Classics, Interviews, People

‘How I built Coleman Wire and Cables’ – Asiwaju S. K. Onafowokan

Asiwaju Solomon Kayode Onafowokan is the chairman of Coleman Wire and Cable. He is also the Asiwaju of Remo Kingdom in Ogun State. In this encounter with ENCOMIUM Weekly, the former president of Lagos State Chamber of Commerce and Industries told us what he would love to be remembered for…


As the former president of the Lagos State Chamber of Commerce and Industries, how will you access the sector after your reign?

Definitely you know I had a succession plan in the Lagos State Commerce and Industries, and as a result, most of the things that have happened must have been planned. You must have been inducted for a while and you don’t need to be trained again when you are there. My successors are doing well. And I thank God I was at one of its events last week and I was impressed. So, its happening and we are progressing.

What were some of the legacies you left behind that are still in place or operational?

One of the legacies I left behind was time. They’ve been able to keep to time, because I am a man of time. Before I got in there, that wasn’t the case. So, that, I see as a legacy and they still keep to it. Even those coming after will still follow.

Will you say the LCCI is doing well, looking at the so many challenges facing it?

Yes, I want to thank God, because while I was there, Governor Fashola was very co-operative. We were able to actualize the multiple taxation, which we are all taking about within the local government level. And that has been streamlined. We are happy and we know how to pay, who to pay to and how much to pay. So, that gladdens my heart.

As the chairman of Coleman Wire and Cables, what are the things you’ve done to keep the company afloat?

We all know that running a business in Nigeria is a different ball game, but I am quite happy I am a Nigerian and I believe that this country will go places and I believe that this is a country, if well planned, will achieve success.

For me, I have passion for the industries and for that, I believe that if the government appreciates that passion and is able to back it up, we will go places. That’s the only sector that creates large jobs. It is an avenue for development.

So, there is even a revolution now. I mean, it’s happened in Malaysia, Singapore, India and China. So, if we can do the same thing, we will go places. Few days ago, the CBN approved like N200 billion for small and medium scale enterprises and we are happy. Those are the kind of things we look forward to. Rather than giving the money to the bank, we should give some money to industries to help them at a single digit interest rate.

Can you remember how the dream of Coleman Wire and Cable started?

Yes. We started this project in 1998 and I am quite happy my children are now in charge. But I am only monitoring the company and lecturing them. We have a sub-station plant where we have employed over 2,000 staffers and we are keeping people at work and also training them.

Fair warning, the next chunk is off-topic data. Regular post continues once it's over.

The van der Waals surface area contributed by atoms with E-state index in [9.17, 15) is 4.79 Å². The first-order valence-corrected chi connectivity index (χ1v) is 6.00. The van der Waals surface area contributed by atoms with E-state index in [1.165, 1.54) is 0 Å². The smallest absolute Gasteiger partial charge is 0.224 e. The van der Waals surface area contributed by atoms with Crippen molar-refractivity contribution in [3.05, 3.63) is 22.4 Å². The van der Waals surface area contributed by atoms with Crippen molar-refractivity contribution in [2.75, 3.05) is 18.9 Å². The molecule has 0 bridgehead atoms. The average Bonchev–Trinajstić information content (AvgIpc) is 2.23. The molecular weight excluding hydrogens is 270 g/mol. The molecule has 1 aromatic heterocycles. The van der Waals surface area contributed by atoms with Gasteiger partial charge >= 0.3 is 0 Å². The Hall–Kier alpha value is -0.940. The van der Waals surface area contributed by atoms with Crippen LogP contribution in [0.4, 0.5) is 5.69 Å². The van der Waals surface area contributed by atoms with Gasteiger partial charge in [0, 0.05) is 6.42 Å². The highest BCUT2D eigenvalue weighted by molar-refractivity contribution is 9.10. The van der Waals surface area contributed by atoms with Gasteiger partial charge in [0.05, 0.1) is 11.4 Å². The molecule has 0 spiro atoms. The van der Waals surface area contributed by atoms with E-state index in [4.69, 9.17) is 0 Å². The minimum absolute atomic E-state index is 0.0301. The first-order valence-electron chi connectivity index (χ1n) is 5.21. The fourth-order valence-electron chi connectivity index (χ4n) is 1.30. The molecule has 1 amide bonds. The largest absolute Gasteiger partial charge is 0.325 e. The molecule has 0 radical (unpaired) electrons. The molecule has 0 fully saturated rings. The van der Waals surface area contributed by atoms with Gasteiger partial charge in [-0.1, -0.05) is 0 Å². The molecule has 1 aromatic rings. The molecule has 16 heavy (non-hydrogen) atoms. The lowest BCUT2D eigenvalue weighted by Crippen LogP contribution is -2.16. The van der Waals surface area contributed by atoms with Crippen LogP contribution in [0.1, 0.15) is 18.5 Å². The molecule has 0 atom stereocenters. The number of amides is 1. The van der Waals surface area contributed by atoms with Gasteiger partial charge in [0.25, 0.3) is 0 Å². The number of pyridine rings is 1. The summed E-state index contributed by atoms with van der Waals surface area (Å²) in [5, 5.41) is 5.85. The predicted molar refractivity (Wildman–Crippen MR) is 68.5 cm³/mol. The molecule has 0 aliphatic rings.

Would you say the coming of George Onafowokan, the current MD was at the tight time?

Yes, it was a success. That was deliberately planned. And why we did that was for him to be able to hand it over to the next generation as at when due. So, that’s the way to do it. You have to build a company in a way that your children can benefit. I am quite happy and impressed that he is doing well.

What are the major challenges in the Nigerian manufacturing sector today?

The challenges are quite enormous. Power is still the problem, but we are quite happy that Dr. Goodluck Jonathan, who is no more the Acting President, has taken that as a very serious challenge, and the way he is handling it. I am quite happy and very positive that we are going to achieve the desired result come the end of this year.

What are you guiding business principle?

99 percent is transparency, because at the end of the day, it is always better for a volume driven business with little profit, but you operate more on volume. You try and create more opportunities for your distributors to also have something before the retailers. So, that is my philosophy and I think it works well.

When you started, did you ever think will come this far?

I never knew that it grow this far, to be the largest indigenous wire manufacturing-company in West Africa, because we started like a small business. But in the long run, we discovered that there are a lot of opportunities in the power sector and we can key into them.

How do you unwind?

I create time for myself. I rest and attend social gatherings. Those are the kind of things you have to do. You need to keep yourself busy. When you are busy, your heart remains good, and I advice the young ones that you must keep your body and soul at work all the time.

What is your important thing to you right now?

The most important thing now is to see Nigeria become a great country and see out graduates out of the streets working. I am happy that’s the crux of my letter to the president. And if he can address power, job creation, it will metamorphose into industrial revolution.

Meanwhile, power is the major component and once that is stabilized, we can get there and we can then be proud of our country.



  • This story was first published in ENCOMIUM Weekly on Tuesday, June 01, 2010



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